He has a related further interest in cases involving applications for injunctive relief seeking to restrain dismissal in breach of contractual disciplinary procedures and seeking to restrain industrial action.
Personnel Hygiene Services Ltd & ors v Rentokil Initial UK Ltd & anor  EWCA Civ 29
Successful substantial High Court (Bristol Mercantile Court) breach of confidence claim for final injunctions restraining use of customer information, including a springboard injunction, and successful resistance of an appeal (led by Hugh Sims QC in the Mercantile Court and Court of Appeal).
Obtaining undertakings to the Court on behalf of a Welsh IT support business, inter alia restraining its former sales director from working for a competitor for 12 months in breach of a shareholder agreement, at a short notice hearing at the Business and Property Courts (High Court) in Cardiff;
Advising a Lloyd’s of London broker in relation to High Court injunction applications concerning two team moves.
Acting for a Defendant employee who counterclaimed in respect of the loss of new employment caused by negligent misstatements made by his former employer as to the scope of his post-termination restrictions (Claimant agreed settlement after defence and counterclaim filed and served).
Acting for a South West wholesaler restraining former employees from misusing confidential information, soliciting the Claimant’s clients and competing in breach of restrictive covenants (application settled upon Respondent giving undertakings to the Court).
Advising a leading electronics manufacturer on its response to a ballot amongst warehouse staff in favour of industrial action.
Advising a Welsh Local Health Board as to the lawfulness of a ballot in favour of industrial action concerning the banding of various clerical posts in different locations within the Agenda for Change framework.
Drawing on his Employment & Discrimination expertise, Douglas is able to provide specialist advice and representation in relation to claims for damages and/or injunctions arising out of the rights and obligations of players, managers, coaches and other staff of sports clubs, teams and other entities.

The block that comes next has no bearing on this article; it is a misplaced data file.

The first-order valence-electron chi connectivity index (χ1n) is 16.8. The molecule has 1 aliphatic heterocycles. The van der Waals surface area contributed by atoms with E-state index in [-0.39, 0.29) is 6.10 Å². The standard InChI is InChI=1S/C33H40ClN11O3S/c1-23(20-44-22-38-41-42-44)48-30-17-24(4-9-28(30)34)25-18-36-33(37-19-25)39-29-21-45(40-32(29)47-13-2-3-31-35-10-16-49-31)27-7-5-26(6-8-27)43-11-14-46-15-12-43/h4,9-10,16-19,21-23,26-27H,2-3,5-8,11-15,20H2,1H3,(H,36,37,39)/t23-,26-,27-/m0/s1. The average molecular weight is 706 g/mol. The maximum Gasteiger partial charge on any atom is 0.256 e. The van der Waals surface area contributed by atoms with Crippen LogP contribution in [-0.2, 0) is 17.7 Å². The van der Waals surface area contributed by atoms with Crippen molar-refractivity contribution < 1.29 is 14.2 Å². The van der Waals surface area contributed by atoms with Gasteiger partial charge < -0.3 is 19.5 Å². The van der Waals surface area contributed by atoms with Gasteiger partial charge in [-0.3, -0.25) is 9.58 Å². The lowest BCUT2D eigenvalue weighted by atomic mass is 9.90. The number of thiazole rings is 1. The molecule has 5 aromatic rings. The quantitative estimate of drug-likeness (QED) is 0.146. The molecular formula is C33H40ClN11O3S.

Advising on an agent’s breach of contract claim concerning complex arrangements for the transfer of a Premiership footballer (further involving issues of private international law), which was valued at €3m.
Advising on the contractual termination entitlements of a high profile director of a Formula One racing team.
As a natural extension of his expertise and experience in Employment & Disciplinary procedures (particularly in the health and education sectors),
Douglas is able to assist with internal disciplinary and/or professional conduct matters in a variety of ways:
Prior to qualifying at the Bar, Douglas was Editor of Industrial Relations Law Bulletin (LexisNexis Butterworths IRS), going on to combine practice with a role as Senior Employment Law Writer/Editor for IDS Brief (IDS Thomson Sweet & Maxwell) and its related handbooks and supplements. He remains a regular contributor to various publications, including Tolley’s Employment Law Service and ELA Briefing. He sits on ELA Briefing’s Editorial Committee.
Douglas speaks regularly at seminars and webinars run by Chambers, the ELA, CLT and MBL Seminars. Requests for bespoke in-house training are welcomed.
Recent subjects have included: